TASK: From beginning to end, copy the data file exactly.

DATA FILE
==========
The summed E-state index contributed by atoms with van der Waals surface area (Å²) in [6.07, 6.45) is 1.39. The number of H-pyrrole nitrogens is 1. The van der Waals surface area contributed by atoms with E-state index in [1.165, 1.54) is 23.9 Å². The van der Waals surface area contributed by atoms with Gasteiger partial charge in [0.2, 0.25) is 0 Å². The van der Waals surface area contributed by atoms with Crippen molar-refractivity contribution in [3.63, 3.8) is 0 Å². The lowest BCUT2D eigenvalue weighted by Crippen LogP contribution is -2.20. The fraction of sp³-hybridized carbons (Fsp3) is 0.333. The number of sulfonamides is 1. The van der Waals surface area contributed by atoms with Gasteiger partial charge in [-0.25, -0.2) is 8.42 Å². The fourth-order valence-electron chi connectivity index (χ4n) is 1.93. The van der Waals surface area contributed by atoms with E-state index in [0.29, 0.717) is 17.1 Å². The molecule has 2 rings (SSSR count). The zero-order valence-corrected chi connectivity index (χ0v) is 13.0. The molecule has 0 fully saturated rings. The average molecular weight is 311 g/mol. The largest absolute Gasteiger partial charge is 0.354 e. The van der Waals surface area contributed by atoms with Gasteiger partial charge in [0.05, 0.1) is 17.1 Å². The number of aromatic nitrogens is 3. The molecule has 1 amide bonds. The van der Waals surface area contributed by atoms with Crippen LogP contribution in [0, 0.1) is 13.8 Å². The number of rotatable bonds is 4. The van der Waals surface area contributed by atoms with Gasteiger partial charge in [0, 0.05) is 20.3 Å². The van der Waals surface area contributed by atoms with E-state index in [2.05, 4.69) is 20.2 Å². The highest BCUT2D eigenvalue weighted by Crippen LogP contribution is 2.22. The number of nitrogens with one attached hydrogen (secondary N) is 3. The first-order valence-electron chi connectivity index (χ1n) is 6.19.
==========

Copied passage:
The summed E-state index contributed by atoms with van der Waals surface area (Å²) in [6.07, 6.45) is 1.39. The number of H-pyrrole nitrogens is 1. The van der Waals surface area contributed by atoms with E-state index in [1.165, 1.54) is 23.9 Å². The van der Waals surface area contributed by atoms with Gasteiger partial charge in [0.2, 0.25) is 0 Å². The van der Waals surface area contributed by atoms with Crippen molar-refractivity contribution in [3.63, 3.8) is 0 Å². The lowest BCUT2D eigenvalue weighted by Crippen LogP contribution is -2.20. The fraction of sp³-hybridized carbons (Fsp3) is 0.333. The number of sulfonamides is 1. The van der Waals surface area contributed by atoms with Gasteiger partial charge in [-0.25, -0.2) is 8.42 Å². The fourth-order valence-electron chi connectivity index (χ4n) is 1.93. The van der Waals surface area contributed by atoms with E-state index in [0.29, 0.717) is 17.1 Å². The molecule has 2 rings (SSSR count). The zero-order valence-corrected chi connectivity index (χ0v) is 13.0. The molecule has 0 fully saturated rings. The average molecular weight is 311 g/mol. The largest absolute Gasteiger partial charge is 0.354 e. The van der Waals surface area contributed by atoms with Gasteiger partial charge in [0.05, 0.1) is 17.1 Å². The number of aromatic nitrogens is 3. The molecule has 1 amide bonds. The van der Waals surface area contributed by atoms with Crippen LogP contribution in [0, 0.1) is 13.8 Å². The number of rotatable bonds is 4. The van der Waals surface area contributed by atoms with Gasteiger partial charge in [0, 0.05) is 20.3 Å². The van der Waals surface area contributed by atoms with E-state index in [2.05, 4.69) is 20.2 Å². The highest BCUT2D eigenvalue weighted by Crippen LogP contribution is 2.22. The number of nitrogens with one attached hydrogen (secondary N) is 3. The first-order valence-electron chi connectivity index (χ1n) is 6.19.